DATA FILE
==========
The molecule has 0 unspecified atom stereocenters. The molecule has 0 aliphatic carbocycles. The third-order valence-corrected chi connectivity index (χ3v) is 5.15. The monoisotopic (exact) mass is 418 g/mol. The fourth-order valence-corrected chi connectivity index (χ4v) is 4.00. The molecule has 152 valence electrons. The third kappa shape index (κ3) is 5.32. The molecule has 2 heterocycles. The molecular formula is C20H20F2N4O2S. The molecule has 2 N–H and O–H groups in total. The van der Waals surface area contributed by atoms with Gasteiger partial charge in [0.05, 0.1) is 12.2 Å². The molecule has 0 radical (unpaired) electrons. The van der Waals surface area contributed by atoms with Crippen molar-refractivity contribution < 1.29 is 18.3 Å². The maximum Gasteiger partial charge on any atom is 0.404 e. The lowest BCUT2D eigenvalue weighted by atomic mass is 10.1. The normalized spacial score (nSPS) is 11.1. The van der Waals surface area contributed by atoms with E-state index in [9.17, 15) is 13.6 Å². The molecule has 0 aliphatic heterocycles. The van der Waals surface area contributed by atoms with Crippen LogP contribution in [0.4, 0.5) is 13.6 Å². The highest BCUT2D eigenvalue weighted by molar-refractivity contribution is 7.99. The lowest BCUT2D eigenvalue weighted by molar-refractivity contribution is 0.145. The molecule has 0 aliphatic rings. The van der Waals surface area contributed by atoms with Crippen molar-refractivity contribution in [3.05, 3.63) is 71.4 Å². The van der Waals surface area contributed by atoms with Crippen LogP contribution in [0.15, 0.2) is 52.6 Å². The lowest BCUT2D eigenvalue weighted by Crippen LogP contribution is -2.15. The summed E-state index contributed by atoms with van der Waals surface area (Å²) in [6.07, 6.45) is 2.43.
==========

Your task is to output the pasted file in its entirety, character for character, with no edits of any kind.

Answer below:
The molecule has 0 unspecified atom stereocenters. The molecule has 0 aliphatic carbocycles. The third-order valence-corrected chi connectivity index (χ3v) is 5.15. The monoisotopic (exact) mass is 418 g/mol. The fourth-order valence-corrected chi connectivity index (χ4v) is 4.00. The molecule has 152 valence electrons. The third kappa shape index (κ3) is 5.32. The molecule has 2 heterocycles. The molecular formula is C20H20F2N4O2S. The molecule has 2 N–H and O–H groups in total. The van der Waals surface area contributed by atoms with Gasteiger partial charge in [0.05, 0.1) is 12.2 Å². The molecule has 0 radical (unpaired) electrons. The van der Waals surface area contributed by atoms with Crippen molar-refractivity contribution < 1.29 is 18.3 Å². The maximum Gasteiger partial charge on any atom is 0.404 e. The lowest BCUT2D eigenvalue weighted by atomic mass is 10.1. The normalized spacial score (nSPS) is 11.1. The van der Waals surface area contributed by atoms with E-state index in [9.17, 15) is 13.6 Å². The molecule has 0 aliphatic heterocycles. The van der Waals surface area contributed by atoms with Crippen LogP contribution in [0.4, 0.5) is 13.6 Å². The highest BCUT2D eigenvalue weighted by molar-refractivity contribution is 7.99. The lowest BCUT2D eigenvalue weighted by molar-refractivity contribution is 0.145. The molecule has 0 aliphatic rings. The van der Waals surface area contributed by atoms with Crippen molar-refractivity contribution in [3.05, 3.63) is 71.4 Å². The van der Waals surface area contributed by atoms with Crippen LogP contribution in [0.15, 0.2) is 52.6 Å². The lowest BCUT2D eigenvalue weighted by Crippen LogP contribution is -2.15. The summed E-state index contributed by atoms with van der Waals surface area (Å²) in [6.07, 6.45) is 2.43.